I believe the Budget proposals in the round are to be welcomed. They clearly show the political differences between the two major parties, despite the many agreements that we have had in Committee and on the Floor of the House. The Government believe in social justice, equity, enterprise and opportunity, but the Opposition put business first, not the people. In Committee, the Conservative party defended the tobacco industry, just as Conservative Members have today

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defended the drinks industry. They have promoted the abolition of inheritance tax and the complete removal of the stamp tax, while opposing the Government's prime proposal to improve this country's health service.

Politics can best be defined as the battle of two conflicting groups of ideas, struggling to achieve popular endorsement for policies and programmes. The Budget has been branded as unwise, but the British people have clearly indicated their massive endorsement of the Budget proposals—even a majority of Conservatives endorse them—and by implication accept the means by which they are to be funded. In a question asked recently at Prime Minister's questions reference was made to our all being Thatcherites now, but the Budget and the Labour party's stewardship of the nation's finances invite us to beg to differ.

5.49 pm

Mr. Edward Davey: May I start by agreeing with a major point made by the hon. Member for Arundel and South Downs (Mr. Flight)? He said that the Paymaster General's opening remarks describing the performance of the British economy and its management under the Government were far too rosy; I would say that they were Panglossian. There may have been successes in the last five years, particularly Bank of England independence and the increased stability that that has given to monetary policy, which Liberal Democrats have welcomed on many occasions. To suggest that the whole picture of the macro-economy is rosy, however, is far from the truth.

I suggest to the Paymaster General that, rather than simply reading the briefing from Treasury officials, she should go to the House of Commons Library to read the latest research paper on economic indicators, published this week. Merely browsing through that will show her that a whole range of indicators are flashing red, which the Government appear to be ignoring totally. I was therefore very worried by the right hon. Lady's speech.

Manufacturing output has fallen in the last five quarters. Indeed, in 2001, it fell by 2.3 per cent. We can also consider other industries, such as agriculture, hunting and fishing, whose output has of course been falling for many quarters; it fell in 2000 and 2001, and it fell in the first quarter of this year. Other industrial sectors show similar falls. Manufacturing is perhaps the most worrying because of its importance to the tradeable sector. We have seen large falls in that sector, especially in manufacturing employment, which fell in 1998, 1999, 2000 and 2001, and is falling again this year. In fact, manufacturing employment is falling at around 5 per cent. a year, while manufacturing output is falling at 6 per cent. a year. Can the Government be proud of that?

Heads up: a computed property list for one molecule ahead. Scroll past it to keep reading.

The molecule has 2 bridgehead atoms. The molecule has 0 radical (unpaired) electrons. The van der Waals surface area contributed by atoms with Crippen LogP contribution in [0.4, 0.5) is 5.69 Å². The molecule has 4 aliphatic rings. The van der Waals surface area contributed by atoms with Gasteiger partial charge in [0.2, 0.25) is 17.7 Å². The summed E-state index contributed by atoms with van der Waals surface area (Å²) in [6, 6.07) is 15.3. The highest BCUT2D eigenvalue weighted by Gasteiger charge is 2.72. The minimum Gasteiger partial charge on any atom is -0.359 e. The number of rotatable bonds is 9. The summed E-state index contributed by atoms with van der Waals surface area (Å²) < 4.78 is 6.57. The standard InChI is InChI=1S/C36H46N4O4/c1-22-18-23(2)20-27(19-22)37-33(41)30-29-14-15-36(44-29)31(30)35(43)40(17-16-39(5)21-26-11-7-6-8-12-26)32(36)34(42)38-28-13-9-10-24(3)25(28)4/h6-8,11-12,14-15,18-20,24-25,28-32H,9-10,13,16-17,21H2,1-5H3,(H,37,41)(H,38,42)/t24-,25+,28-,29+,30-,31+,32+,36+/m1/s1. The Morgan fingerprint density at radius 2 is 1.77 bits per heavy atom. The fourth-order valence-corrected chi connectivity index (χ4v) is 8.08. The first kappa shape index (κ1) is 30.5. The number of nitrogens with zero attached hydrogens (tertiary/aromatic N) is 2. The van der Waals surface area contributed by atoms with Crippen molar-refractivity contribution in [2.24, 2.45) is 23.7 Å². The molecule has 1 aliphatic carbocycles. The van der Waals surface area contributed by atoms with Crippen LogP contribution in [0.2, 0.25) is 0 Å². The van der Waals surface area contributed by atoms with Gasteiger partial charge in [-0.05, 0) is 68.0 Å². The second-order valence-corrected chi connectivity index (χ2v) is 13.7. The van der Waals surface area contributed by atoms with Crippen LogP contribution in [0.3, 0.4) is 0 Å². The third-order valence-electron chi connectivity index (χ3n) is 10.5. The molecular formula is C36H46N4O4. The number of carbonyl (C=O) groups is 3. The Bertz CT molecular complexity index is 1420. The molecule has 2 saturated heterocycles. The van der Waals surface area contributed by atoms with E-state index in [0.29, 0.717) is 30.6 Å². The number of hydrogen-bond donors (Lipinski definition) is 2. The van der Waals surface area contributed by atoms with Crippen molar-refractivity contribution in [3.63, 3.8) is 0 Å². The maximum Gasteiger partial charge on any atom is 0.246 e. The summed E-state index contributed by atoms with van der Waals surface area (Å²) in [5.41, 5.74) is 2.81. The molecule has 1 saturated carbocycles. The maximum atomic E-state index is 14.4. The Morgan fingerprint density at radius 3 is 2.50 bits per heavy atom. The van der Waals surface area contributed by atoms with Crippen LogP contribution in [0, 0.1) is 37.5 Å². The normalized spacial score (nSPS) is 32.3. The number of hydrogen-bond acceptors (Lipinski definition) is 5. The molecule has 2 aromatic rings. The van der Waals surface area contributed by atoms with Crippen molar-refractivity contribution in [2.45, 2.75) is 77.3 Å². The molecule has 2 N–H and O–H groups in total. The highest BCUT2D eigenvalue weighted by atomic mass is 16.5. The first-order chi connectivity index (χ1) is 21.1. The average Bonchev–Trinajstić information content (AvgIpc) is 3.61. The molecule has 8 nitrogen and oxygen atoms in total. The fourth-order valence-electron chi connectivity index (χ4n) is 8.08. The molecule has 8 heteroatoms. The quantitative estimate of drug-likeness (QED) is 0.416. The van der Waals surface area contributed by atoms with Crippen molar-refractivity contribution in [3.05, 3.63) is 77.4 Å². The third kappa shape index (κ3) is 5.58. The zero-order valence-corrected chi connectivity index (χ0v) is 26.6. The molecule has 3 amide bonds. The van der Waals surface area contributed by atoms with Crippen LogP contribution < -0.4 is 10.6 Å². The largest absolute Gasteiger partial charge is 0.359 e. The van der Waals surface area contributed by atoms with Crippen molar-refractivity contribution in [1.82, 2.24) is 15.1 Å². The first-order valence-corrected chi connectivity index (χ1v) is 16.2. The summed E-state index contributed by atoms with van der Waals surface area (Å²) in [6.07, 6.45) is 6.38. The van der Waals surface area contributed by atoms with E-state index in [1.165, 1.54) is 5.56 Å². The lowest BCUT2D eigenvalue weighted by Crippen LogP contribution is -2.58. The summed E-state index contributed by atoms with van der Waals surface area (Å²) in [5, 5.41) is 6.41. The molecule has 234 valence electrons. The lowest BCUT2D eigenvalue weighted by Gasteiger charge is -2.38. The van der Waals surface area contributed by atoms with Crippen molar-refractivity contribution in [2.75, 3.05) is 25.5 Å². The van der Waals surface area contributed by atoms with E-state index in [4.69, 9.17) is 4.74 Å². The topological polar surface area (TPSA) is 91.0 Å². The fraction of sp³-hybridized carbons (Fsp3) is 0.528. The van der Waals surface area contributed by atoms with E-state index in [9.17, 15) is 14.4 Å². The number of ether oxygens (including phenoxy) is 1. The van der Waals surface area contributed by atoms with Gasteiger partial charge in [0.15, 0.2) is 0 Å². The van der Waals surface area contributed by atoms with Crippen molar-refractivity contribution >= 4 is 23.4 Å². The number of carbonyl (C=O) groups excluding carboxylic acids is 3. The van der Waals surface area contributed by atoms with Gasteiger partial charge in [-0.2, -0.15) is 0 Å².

I remember that, when the Chancellor of the Exchequer was in opposition in his role as shadow Chancellor and, prior to that, as the Opposition spokesman on trade and industry, he was on the television night after night talking about manufacturing—manufacturing investment, manufacturing output and manufacturing jobs. Under his stewardship, however, we have seen declines in all those areas. He does not have a record of which to be proud.

Mr. Tom Harris: I had not intended to intervene at this stage. I must point out, however, that when my right hon. Friend the Chancellor was making those points in opposition, it was in the context of interest rates of

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10 per cent. or 11 per cent., which are debilitating to manufacturing industry. The fact is that we have the lowest interest rates for 40 years, which is testament to the success of the Government and to my right hon. Friend's policies.

Mr. Davey: The hon. Gentleman is right about interest rates. The problem with the Government's management of the economy has been a totally benign approach to the exchange rate.

Mr. Flight: With respect to the hon. Gentleman, he is wrong about interest rates. As soon as we came out of the exchange rate mechanism in 1992, interest rates fell like a stone, and they were miles lower than 10 per cent. while the Chancellor of the Exchequer was making his points throughout the period from 1992 onwards.

Mr. Davey: I would caution the hon. Gentleman about intervening too much to praise the Conservatives' record on managing the economy. I am afraid that I will not agree with him on their overall performance, given that we saw debt triple and years of high interest rates.

I was focusing on Labour's record. Because of the high exchange rate—which is still too high—the manufacturing sector has been haemorrhaging jobs.